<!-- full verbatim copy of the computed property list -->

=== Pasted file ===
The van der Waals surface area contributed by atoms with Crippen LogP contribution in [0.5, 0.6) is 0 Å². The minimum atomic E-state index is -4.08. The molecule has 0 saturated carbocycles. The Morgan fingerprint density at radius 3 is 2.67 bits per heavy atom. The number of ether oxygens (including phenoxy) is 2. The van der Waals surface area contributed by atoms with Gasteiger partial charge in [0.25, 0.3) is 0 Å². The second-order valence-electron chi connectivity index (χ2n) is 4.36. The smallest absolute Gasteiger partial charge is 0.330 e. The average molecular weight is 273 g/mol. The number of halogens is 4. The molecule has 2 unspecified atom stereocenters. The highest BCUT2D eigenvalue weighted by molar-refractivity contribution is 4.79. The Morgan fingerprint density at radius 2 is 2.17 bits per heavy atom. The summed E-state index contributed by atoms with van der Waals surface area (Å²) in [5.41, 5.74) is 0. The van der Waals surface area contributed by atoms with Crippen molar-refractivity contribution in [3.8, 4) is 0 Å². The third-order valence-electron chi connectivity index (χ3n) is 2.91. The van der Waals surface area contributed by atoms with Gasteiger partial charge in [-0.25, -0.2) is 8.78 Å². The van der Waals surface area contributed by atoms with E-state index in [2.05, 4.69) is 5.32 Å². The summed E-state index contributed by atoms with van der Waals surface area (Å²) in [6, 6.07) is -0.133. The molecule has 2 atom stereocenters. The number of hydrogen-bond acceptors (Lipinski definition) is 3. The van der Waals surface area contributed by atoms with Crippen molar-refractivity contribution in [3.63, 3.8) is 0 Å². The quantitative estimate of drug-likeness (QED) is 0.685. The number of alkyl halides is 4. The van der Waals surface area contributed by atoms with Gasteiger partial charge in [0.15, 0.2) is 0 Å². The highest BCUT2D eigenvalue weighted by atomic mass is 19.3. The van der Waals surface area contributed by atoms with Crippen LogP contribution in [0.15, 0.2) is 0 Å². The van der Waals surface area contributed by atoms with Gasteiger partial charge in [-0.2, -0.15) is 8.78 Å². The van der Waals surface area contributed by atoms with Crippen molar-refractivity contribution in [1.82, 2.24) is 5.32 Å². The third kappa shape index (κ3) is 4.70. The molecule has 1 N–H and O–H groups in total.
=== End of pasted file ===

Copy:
The van der Waals surface area contributed by atoms with Crippen LogP contribution in [0.5, 0.6) is 0 Å². The minimum atomic E-state index is -4.08. The molecule has 0 saturated carbocycles. The Morgan fingerprint density at radius 3 is 2.67 bits per heavy atom. The number of ether oxygens (including phenoxy) is 2. The van der Waals surface area contributed by atoms with Gasteiger partial charge in [0.25, 0.3) is 0 Å². The second-order valence-electron chi connectivity index (χ2n) is 4.36. The smallest absolute Gasteiger partial charge is 0.330 e. The average molecular weight is 273 g/mol. The number of halogens is 4. The molecule has 2 unspecified atom stereocenters. The highest BCUT2D eigenvalue weighted by molar-refractivity contribution is 4.79. The Morgan fingerprint density at radius 2 is 2.17 bits per heavy atom. The summed E-state index contributed by atoms with van der Waals surface area (Å²) in [5.41, 5.74) is 0. The van der Waals surface area contributed by atoms with Crippen molar-refractivity contribution in [3.8, 4) is 0 Å². The third-order valence-electron chi connectivity index (χ3n) is 2.91. The van der Waals surface area contributed by atoms with Gasteiger partial charge in [-0.25, -0.2) is 8.78 Å². The van der Waals surface area contributed by atoms with E-state index in [2.05, 4.69) is 5.32 Å². The summed E-state index contributed by atoms with van der Waals surface area (Å²) in [6, 6.07) is -0.133. The molecule has 2 atom stereocenters. The number of hydrogen-bond acceptors (Lipinski definition) is 3. The van der Waals surface area contributed by atoms with Crippen molar-refractivity contribution in [3.63, 3.8) is 0 Å². The quantitative estimate of drug-likeness (QED) is 0.685. The number of alkyl halides is 4. The van der Waals surface area contributed by atoms with Gasteiger partial charge in [0.15, 0.2) is 0 Å². The highest BCUT2D eigenvalue weighted by atomic mass is 19.3. The van der Waals surface area contributed by atoms with Crippen LogP contribution in [0.15, 0.2) is 0 Å². The van der Waals surface area contributed by atoms with Gasteiger partial charge in [-0.2, -0.15) is 8.78 Å². The van der Waals surface area contributed by atoms with Crippen molar-refractivity contribution in [1.82, 2.24) is 5.32 Å². The third kappa shape index (κ3) is 4.70. The molecule has 1 N–H and O–H groups in total.